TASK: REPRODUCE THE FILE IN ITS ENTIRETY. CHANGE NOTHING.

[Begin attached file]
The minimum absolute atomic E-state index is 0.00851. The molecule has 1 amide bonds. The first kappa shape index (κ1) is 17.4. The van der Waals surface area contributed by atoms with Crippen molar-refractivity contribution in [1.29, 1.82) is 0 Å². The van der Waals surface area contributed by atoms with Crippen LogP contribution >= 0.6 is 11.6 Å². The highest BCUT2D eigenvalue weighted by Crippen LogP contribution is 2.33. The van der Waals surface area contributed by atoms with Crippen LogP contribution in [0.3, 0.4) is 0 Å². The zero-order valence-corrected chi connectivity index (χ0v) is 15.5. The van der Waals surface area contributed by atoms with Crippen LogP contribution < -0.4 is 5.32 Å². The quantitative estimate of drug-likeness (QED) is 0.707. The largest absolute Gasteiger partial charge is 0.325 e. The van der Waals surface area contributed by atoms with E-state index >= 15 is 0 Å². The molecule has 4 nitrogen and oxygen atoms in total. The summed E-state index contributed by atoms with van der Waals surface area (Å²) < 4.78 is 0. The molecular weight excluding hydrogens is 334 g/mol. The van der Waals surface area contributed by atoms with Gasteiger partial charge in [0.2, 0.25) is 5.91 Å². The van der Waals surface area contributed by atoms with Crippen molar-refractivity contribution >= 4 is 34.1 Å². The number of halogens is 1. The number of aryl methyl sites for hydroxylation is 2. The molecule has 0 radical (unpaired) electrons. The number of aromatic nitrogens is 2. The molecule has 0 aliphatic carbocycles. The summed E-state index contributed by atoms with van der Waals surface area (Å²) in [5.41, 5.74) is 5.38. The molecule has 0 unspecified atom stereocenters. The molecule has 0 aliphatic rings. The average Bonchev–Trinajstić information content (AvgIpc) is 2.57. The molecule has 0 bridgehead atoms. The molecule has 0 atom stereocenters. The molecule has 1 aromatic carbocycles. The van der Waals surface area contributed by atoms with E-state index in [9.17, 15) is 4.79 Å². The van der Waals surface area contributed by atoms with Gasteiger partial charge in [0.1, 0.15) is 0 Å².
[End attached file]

The minimum absolute atomic E-state index is 0.00851. The molecule has 1 amide bonds. The first kappa shape index (κ1) is 17.4. The van der Waals surface area contributed by atoms with Crippen molar-refractivity contribution in [1.29, 1.82) is 0 Å². The van der Waals surface area contributed by atoms with Crippen LogP contribution >= 0.6 is 11.6 Å². The highest BCUT2D eigenvalue weighted by Crippen LogP contribution is 2.33. The van der Waals surface area contributed by atoms with Crippen LogP contribution in [0.3, 0.4) is 0 Å². The zero-order valence-corrected chi connectivity index (χ0v) is 15.5. The van der Waals surface area contributed by atoms with Crippen LogP contribution < -0.4 is 5.32 Å². The quantitative estimate of drug-likeness (QED) is 0.707. The largest absolute Gasteiger partial charge is 0.325 e. The van der Waals surface area contributed by atoms with E-state index >= 15 is 0 Å². The molecule has 4 nitrogen and oxygen atoms in total. The summed E-state index contributed by atoms with van der Waals surface area (Å²) < 4.78 is 0. The molecular weight excluding hydrogens is 334 g/mol. The van der Waals surface area contributed by atoms with Gasteiger partial charge in [0.2, 0.25) is 5.91 Å². The van der Waals surface area contributed by atoms with Crippen molar-refractivity contribution >= 4 is 34.1 Å². The number of halogens is 1. The number of aryl methyl sites for hydroxylation is 2. The molecule has 0 radical (unpaired) electrons. The number of aromatic nitrogens is 2. The molecule has 0 aliphatic carbocycles. The summed E-state index contributed by atoms with van der Waals surface area (Å²) in [5.41, 5.74) is 5.38. The molecule has 0 unspecified atom stereocenters. The molecule has 0 aliphatic rings. The average Bonchev–Trinajstić information content (AvgIpc) is 2.57. The molecule has 0 bridgehead atoms. The molecule has 0 atom stereocenters. The molecule has 1 aromatic carbocycles. The van der Waals surface area contributed by atoms with E-state index in [9.17, 15) is 4.79 Å². The van der Waals surface area contributed by atoms with Gasteiger partial charge in [0.1, 0.15) is 0 Å².